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Andres Rojas

- Healing Care Hospice Marketing Coordinator

At Healing Care’s Supporting Dignity at the End-of-Life Conference last year, I had the pleasure of meeting a genuine woman. She described a recent trend that has sprung up organically across the country called Death Cafes. Though the name is somewhat where people get together informally in coffee shops and community centers to discuss death and dying. I was intrigued by this idea and I decided to attend a meeting in Orange County.

What I encountered in this Death Cafe event was very surprising. It was a very warm and welcoming environment, consisting of people full of insight and information for those who seeked it. The meeting was held at the Susi Q Senior Center in Laguna Beach, a beautiful community center on the corner of a downtown neighborhood by the beach. As I entered the room, I was welcomed by soft piano music playing in the background, chairs placed in a circular fashion, with coffee, tea, and treats available for the guests.

The sun flooded the room with light through windows that stretched from the floor to floor. The meeting began with guided meditation. The moderator instructed us to close our eyes, clear our minds, and focus on our breathing. The moderator then directed us to place our hands on our head and stomach and repeat “we are here, I am here”.  

After meditation, the moderator began to explain the concept of a Death Cafe. A Death Cafe is a group discussion of death with no agenda, objectives, or themes. It is a discussion group rather than a grief group or counseling session; therefore, this gathering was an opportunity for conversation. The meetings help people understand death and answer any questions about death that have not been adequately answered by a medical professional. The objective of a Death Cafe is “to increase awareness of death with a view to helping people make the most of their (finite) lives.”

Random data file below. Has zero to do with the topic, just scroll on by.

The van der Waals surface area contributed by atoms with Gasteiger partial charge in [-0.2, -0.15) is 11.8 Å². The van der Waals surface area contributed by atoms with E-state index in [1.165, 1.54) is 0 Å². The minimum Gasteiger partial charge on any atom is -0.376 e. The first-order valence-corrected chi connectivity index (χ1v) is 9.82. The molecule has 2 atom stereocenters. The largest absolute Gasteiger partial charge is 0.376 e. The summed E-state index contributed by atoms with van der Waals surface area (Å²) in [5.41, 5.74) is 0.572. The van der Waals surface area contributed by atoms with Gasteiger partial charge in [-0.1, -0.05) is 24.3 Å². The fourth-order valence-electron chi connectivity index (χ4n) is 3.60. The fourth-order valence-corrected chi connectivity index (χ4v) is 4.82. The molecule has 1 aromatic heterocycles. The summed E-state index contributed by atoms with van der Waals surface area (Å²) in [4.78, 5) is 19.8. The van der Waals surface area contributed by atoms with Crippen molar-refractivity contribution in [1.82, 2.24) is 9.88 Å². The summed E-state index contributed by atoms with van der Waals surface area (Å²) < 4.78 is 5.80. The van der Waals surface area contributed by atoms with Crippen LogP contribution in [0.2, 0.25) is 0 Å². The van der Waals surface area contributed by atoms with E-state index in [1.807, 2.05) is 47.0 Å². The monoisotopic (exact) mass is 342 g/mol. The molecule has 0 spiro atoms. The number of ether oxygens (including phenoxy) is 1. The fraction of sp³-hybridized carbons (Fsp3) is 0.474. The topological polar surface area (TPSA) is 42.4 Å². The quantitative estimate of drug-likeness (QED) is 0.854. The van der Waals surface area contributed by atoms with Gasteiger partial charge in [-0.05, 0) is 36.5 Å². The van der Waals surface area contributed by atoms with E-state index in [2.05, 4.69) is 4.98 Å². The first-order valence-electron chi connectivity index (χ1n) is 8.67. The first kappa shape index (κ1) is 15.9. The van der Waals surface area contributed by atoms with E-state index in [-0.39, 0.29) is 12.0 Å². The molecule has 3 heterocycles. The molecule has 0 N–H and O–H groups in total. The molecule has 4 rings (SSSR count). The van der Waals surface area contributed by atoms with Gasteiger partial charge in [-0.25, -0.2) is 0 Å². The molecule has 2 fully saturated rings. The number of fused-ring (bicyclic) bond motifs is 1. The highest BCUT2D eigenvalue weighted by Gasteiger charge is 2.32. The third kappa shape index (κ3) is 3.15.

We then started talking about death in different cultures, and how the process is different from that of western cultures. For instance, in Eastern traditions, people keep their relatives body in their house for the soul to pass, sometimes the body stays in the home longer than usual because they want the entire family to attend the ceremonies, even if they are coming from different countries.Someone else mentioned “there’s no difference between the way we live and the way we die, society decides that.”

The group proceeded to talk about other subjects that correlated with the grievance process of death. Such as losing your family pet, or not doing something when you were younger that you regret later. These issues come with the same baggage that losing a close person does, but the baggage is lighter.

Death Cafes have spread quickly across Europe, North America and Australasia. As of today, they have offered 6289 Death Cafes in 56 countries since September 2011. While the conversation about death is still very uncomfortable for some individuals, it has become easier for others to accept death as a part of their life and I believe it is because of groups like the death cafe, that make people more open to death.